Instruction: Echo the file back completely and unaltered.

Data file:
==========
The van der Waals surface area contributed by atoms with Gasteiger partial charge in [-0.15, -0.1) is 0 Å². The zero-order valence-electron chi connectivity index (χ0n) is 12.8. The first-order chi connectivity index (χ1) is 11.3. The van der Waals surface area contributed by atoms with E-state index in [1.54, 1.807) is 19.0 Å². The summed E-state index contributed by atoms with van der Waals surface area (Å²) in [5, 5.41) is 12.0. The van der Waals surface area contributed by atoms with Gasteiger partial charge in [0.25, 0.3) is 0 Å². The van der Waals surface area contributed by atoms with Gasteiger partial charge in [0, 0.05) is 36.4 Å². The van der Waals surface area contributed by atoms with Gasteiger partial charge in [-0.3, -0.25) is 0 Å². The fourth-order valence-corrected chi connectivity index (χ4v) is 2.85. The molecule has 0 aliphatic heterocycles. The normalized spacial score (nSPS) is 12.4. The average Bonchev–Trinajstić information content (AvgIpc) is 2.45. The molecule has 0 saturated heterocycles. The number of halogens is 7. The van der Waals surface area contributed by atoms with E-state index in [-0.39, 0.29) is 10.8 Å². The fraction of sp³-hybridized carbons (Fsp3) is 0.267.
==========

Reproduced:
The van der Waals surface area contributed by atoms with Gasteiger partial charge in [-0.15, -0.1) is 0 Å². The zero-order valence-electron chi connectivity index (χ0n) is 12.8. The first-order chi connectivity index (χ1) is 11.3. The van der Waals surface area contributed by atoms with E-state index in [1.54, 1.807) is 19.0 Å². The summed E-state index contributed by atoms with van der Waals surface area (Å²) in [5, 5.41) is 12.0. The van der Waals surface area contributed by atoms with Gasteiger partial charge in [0.25, 0.3) is 0 Å². The van der Waals surface area contributed by atoms with Gasteiger partial charge in [0, 0.05) is 36.4 Å². The van der Waals surface area contributed by atoms with Gasteiger partial charge in [-0.3, -0.25) is 0 Å². The fourth-order valence-corrected chi connectivity index (χ4v) is 2.85. The molecule has 0 aliphatic heterocycles. The normalized spacial score (nSPS) is 12.4. The average Bonchev–Trinajstić information content (AvgIpc) is 2.45. The molecule has 0 saturated heterocycles. The number of halogens is 7. The van der Waals surface area contributed by atoms with E-state index in [-0.39, 0.29) is 10.8 Å². The fraction of sp³-hybridized carbons (Fsp3) is 0.267.